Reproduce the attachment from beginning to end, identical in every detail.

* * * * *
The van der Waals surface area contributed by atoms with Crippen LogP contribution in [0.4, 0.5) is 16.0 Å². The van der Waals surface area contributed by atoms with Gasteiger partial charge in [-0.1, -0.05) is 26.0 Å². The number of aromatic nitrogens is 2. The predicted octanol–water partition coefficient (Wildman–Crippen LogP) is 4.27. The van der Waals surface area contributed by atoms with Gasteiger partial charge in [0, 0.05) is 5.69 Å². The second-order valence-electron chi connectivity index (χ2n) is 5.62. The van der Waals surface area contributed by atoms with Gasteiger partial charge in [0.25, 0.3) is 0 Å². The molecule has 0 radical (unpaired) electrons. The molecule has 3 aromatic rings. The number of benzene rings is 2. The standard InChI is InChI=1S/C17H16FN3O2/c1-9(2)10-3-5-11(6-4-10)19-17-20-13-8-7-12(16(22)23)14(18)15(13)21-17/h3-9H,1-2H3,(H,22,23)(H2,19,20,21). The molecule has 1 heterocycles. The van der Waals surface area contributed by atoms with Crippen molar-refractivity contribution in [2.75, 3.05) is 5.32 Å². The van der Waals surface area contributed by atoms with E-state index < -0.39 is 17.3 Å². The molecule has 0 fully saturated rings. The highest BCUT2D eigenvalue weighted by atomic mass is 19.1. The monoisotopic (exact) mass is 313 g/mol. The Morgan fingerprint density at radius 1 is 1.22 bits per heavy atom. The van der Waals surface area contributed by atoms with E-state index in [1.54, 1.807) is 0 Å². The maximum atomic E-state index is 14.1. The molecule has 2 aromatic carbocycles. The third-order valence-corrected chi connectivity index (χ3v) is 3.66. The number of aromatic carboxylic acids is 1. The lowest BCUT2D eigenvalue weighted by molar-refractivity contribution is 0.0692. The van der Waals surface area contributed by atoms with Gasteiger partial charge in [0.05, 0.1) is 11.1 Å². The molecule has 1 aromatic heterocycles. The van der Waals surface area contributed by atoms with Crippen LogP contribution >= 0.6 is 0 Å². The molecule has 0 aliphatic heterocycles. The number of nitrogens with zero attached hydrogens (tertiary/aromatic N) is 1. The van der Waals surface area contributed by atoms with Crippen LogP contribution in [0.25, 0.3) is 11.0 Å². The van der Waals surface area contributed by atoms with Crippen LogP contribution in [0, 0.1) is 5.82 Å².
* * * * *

The van der Waals surface area contributed by atoms with Crippen LogP contribution in [0.4, 0.5) is 16.0 Å². The van der Waals surface area contributed by atoms with Gasteiger partial charge in [-0.1, -0.05) is 26.0 Å². The number of aromatic nitrogens is 2. The predicted octanol–water partition coefficient (Wildman–Crippen LogP) is 4.27. The van der Waals surface area contributed by atoms with Gasteiger partial charge in [0, 0.05) is 5.69 Å². The second-order valence-electron chi connectivity index (χ2n) is 5.62. The van der Waals surface area contributed by atoms with Gasteiger partial charge in [0.25, 0.3) is 0 Å². The molecule has 0 radical (unpaired) electrons. The molecule has 3 aromatic rings. The number of benzene rings is 2. The standard InChI is InChI=1S/C17H16FN3O2/c1-9(2)10-3-5-11(6-4-10)19-17-20-13-8-7-12(16(22)23)14(18)15(13)21-17/h3-9H,1-2H3,(H,22,23)(H2,19,20,21). The molecule has 1 heterocycles. The van der Waals surface area contributed by atoms with Crippen molar-refractivity contribution in [2.75, 3.05) is 5.32 Å². The van der Waals surface area contributed by atoms with E-state index < -0.39 is 17.3 Å². The molecule has 0 fully saturated rings. The highest BCUT2D eigenvalue weighted by atomic mass is 19.1. The monoisotopic (exact) mass is 313 g/mol. The Morgan fingerprint density at radius 1 is 1.22 bits per heavy atom. The van der Waals surface area contributed by atoms with E-state index in [1.54, 1.807) is 0 Å². The maximum atomic E-state index is 14.1. The molecule has 2 aromatic carbocycles. The third-order valence-corrected chi connectivity index (χ3v) is 3.66. The number of aromatic carboxylic acids is 1. The lowest BCUT2D eigenvalue weighted by molar-refractivity contribution is 0.0692. The van der Waals surface area contributed by atoms with Gasteiger partial charge in [0.05, 0.1) is 11.1 Å². The molecule has 1 aromatic heterocycles. The van der Waals surface area contributed by atoms with Crippen LogP contribution >= 0.6 is 0 Å². The molecule has 0 aliphatic heterocycles. The number of nitrogens with zero attached hydrogens (tertiary/aromatic N) is 1. The van der Waals surface area contributed by atoms with Crippen LogP contribution in [0.25, 0.3) is 11.0 Å². The van der Waals surface area contributed by atoms with Crippen LogP contribution in [0, 0.1) is 5.82 Å².